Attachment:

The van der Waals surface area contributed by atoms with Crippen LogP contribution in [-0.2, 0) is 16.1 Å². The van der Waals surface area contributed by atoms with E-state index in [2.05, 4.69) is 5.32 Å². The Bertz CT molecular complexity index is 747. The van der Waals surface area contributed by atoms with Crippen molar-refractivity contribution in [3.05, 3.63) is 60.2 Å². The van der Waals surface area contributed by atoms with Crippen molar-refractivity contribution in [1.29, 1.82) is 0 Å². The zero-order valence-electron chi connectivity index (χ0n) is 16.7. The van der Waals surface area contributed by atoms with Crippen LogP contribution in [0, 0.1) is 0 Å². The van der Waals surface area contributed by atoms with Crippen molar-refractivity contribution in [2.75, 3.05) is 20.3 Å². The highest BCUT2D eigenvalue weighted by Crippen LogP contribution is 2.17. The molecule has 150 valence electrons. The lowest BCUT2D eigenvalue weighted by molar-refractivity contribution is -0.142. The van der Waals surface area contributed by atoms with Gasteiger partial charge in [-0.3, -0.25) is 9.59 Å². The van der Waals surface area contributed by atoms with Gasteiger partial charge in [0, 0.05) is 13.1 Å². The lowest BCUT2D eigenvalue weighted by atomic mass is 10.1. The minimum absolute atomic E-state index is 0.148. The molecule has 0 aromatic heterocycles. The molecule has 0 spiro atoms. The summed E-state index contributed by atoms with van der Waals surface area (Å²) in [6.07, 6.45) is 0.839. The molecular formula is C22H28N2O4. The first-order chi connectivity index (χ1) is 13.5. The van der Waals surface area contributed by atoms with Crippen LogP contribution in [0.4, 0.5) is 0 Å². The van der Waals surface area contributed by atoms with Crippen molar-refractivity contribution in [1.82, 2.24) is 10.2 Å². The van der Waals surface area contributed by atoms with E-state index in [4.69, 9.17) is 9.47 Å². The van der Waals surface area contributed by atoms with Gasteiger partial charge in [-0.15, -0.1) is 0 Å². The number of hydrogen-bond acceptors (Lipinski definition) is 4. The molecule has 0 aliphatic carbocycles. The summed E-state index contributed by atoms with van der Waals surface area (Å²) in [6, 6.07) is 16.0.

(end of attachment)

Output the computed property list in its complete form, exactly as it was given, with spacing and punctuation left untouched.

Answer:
The van der Waals surface area contributed by atoms with Crippen LogP contribution in [-0.2, 0) is 16.1 Å². The van der Waals surface area contributed by atoms with E-state index in [2.05, 4.69) is 5.32 Å². The Bertz CT molecular complexity index is 747. The van der Waals surface area contributed by atoms with Crippen molar-refractivity contribution in [3.05, 3.63) is 60.2 Å². The van der Waals surface area contributed by atoms with Crippen molar-refractivity contribution in [1.29, 1.82) is 0 Å². The zero-order valence-electron chi connectivity index (χ0n) is 16.7. The van der Waals surface area contributed by atoms with Crippen LogP contribution in [0, 0.1) is 0 Å². The van der Waals surface area contributed by atoms with Crippen molar-refractivity contribution in [2.75, 3.05) is 20.3 Å². The highest BCUT2D eigenvalue weighted by Crippen LogP contribution is 2.17. The molecule has 150 valence electrons. The lowest BCUT2D eigenvalue weighted by molar-refractivity contribution is -0.142. The van der Waals surface area contributed by atoms with Gasteiger partial charge in [-0.3, -0.25) is 9.59 Å². The van der Waals surface area contributed by atoms with Gasteiger partial charge in [0, 0.05) is 13.1 Å². The lowest BCUT2D eigenvalue weighted by atomic mass is 10.1. The minimum absolute atomic E-state index is 0.148. The molecule has 0 aromatic heterocycles. The molecule has 0 spiro atoms. The summed E-state index contributed by atoms with van der Waals surface area (Å²) in [6.07, 6.45) is 0.839. The molecular formula is C22H28N2O4. The first-order chi connectivity index (χ1) is 13.5. The van der Waals surface area contributed by atoms with Crippen LogP contribution in [0.4, 0.5) is 0 Å². The van der Waals surface area contributed by atoms with Crippen molar-refractivity contribution in [1.82, 2.24) is 10.2 Å². The van der Waals surface area contributed by atoms with E-state index in [4.69, 9.17) is 9.47 Å². The van der Waals surface area contributed by atoms with Gasteiger partial charge in [-0.15, -0.1) is 0 Å². The number of hydrogen-bond acceptors (Lipinski definition) is 4. The molecule has 0 aliphatic carbocycles. The summed E-state index contributed by atoms with van der Waals surface area (Å²) in [6, 6.07) is 16.0.